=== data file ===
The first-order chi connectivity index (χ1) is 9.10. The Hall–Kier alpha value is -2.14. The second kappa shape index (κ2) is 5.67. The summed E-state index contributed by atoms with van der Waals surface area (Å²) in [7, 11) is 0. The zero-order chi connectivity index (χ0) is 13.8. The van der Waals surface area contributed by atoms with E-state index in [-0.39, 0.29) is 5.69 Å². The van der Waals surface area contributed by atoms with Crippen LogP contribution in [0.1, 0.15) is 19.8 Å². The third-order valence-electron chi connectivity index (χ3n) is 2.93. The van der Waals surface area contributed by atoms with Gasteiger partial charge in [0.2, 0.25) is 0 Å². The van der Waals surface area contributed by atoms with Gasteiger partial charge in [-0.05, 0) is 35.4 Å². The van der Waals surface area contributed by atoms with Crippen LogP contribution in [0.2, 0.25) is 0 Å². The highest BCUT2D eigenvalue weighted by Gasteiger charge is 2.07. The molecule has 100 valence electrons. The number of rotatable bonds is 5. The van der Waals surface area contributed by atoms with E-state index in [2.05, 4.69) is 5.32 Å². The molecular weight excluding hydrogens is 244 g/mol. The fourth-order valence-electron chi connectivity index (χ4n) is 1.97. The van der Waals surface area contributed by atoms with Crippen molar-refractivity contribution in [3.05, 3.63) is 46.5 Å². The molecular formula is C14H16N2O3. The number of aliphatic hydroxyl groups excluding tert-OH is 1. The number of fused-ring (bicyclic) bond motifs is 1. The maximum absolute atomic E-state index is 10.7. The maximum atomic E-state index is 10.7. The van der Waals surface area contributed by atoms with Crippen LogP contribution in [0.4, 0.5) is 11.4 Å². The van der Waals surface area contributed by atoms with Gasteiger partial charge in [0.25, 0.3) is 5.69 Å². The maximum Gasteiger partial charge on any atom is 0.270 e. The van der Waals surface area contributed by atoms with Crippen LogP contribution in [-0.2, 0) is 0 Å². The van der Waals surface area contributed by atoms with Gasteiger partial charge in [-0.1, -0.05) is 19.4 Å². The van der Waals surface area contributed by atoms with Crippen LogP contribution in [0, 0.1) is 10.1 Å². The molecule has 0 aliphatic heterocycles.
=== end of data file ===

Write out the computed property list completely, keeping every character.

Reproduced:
The first-order chi connectivity index (χ1) is 9.10. The Hall–Kier alpha value is -2.14. The second kappa shape index (κ2) is 5.67. The summed E-state index contributed by atoms with van der Waals surface area (Å²) in [7, 11) is 0. The zero-order chi connectivity index (χ0) is 13.8. The van der Waals surface area contributed by atoms with E-state index in [-0.39, 0.29) is 5.69 Å². The van der Waals surface area contributed by atoms with Crippen LogP contribution in [0.1, 0.15) is 19.8 Å². The third-order valence-electron chi connectivity index (χ3n) is 2.93. The van der Waals surface area contributed by atoms with Gasteiger partial charge in [0.2, 0.25) is 0 Å². The van der Waals surface area contributed by atoms with Gasteiger partial charge in [-0.05, 0) is 35.4 Å². The van der Waals surface area contributed by atoms with Crippen LogP contribution in [0.2, 0.25) is 0 Å². The highest BCUT2D eigenvalue weighted by Gasteiger charge is 2.07. The molecule has 100 valence electrons. The number of rotatable bonds is 5. The van der Waals surface area contributed by atoms with E-state index in [2.05, 4.69) is 5.32 Å². The molecular weight excluding hydrogens is 244 g/mol. The fourth-order valence-electron chi connectivity index (χ4n) is 1.97. The van der Waals surface area contributed by atoms with Crippen molar-refractivity contribution in [3.05, 3.63) is 46.5 Å². The molecular formula is C14H16N2O3. The number of aliphatic hydroxyl groups excluding tert-OH is 1. The number of fused-ring (bicyclic) bond motifs is 1. The maximum absolute atomic E-state index is 10.7. The maximum atomic E-state index is 10.7. The van der Waals surface area contributed by atoms with Crippen LogP contribution in [0.4, 0.5) is 11.4 Å². The van der Waals surface area contributed by atoms with Gasteiger partial charge in [0.25, 0.3) is 5.69 Å². The maximum Gasteiger partial charge on any atom is 0.270 e. The van der Waals surface area contributed by atoms with Crippen LogP contribution in [-0.2, 0) is 0 Å². The van der Waals surface area contributed by atoms with Gasteiger partial charge in [-0.1, -0.05) is 19.4 Å². The van der Waals surface area contributed by atoms with Crippen LogP contribution in [0, 0.1) is 10.1 Å². The molecule has 0 aliphatic heterocycles.